High-yield production of coenzyme F420 in Escherichia coli by fluorescence-based screening of multi-dimensional gene expression space.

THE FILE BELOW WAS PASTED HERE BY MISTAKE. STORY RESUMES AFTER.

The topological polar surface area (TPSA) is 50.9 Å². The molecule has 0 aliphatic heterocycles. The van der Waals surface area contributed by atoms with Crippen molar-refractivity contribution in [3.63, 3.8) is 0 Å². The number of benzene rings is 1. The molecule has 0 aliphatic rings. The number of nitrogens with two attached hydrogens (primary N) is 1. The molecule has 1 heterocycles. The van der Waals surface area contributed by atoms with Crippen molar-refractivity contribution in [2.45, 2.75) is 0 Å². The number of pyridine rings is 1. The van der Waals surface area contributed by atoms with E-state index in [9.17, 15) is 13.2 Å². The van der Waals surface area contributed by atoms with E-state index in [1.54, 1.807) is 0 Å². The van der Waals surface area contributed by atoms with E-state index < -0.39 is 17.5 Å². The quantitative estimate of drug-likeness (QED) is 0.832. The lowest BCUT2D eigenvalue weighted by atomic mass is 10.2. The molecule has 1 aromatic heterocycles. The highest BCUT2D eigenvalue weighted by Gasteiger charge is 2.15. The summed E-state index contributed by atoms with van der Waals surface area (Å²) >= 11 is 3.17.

Coenzyme F420 is involved in bioprocesses such as biosynthesis of antibiotics by streptomycetes, prodrug activation in Mycobacterium tuberculosis, and methanogenesis in archaea. F420-dependent enzymes also attract interest as biocatalysts in organic chemistry. However, as only low F420 levels are produced in microorganisms, F420 availability is a serious bottleneck for research and application. Recent advances in our understanding of the F420 biosynthesis enabled heterologous overproduction of F420 in Escherichia coli, but the yields remained moderate. To address this issue, we rationally designed a synthetic operon for F420 biosynthesis in E. coli. However, it still led to the production of low amounts of F420 and undesired side-products. In order to strongly improve yield and purity, a screening approach was chosen to interrogate the gene expression-space of a combinatorial library based on diversified promotors and ribosome binding sites. The whole pathway was encoded by a two-operon construct. The first module (“core”) addressed parts of the riboflavin biosynthesis pathway and FO synthase for the conversion of GTP to the stable F420 intermediate FO. The enzymes of the second module (“decoration”) were chosen to turn FO into F420. The final construct included variations of T7 promoter strengths and ribosome binding site activity to vary the expression ratio for the eight genes involved in the pathway. Fluorescence-activated cell sorting was used to isolate clones of this library displaying strong F420-derived fluorescence. This approach yielded the highest titer of coenzyme F420 produced in the widely used organism E. coli so far. Production in standard LB medium offers a highly effective and simple production process that will facilitate basic research into unexplored F420-dependent bioprocesses as well as applications of F420-dependent enzymes in biocatalysis.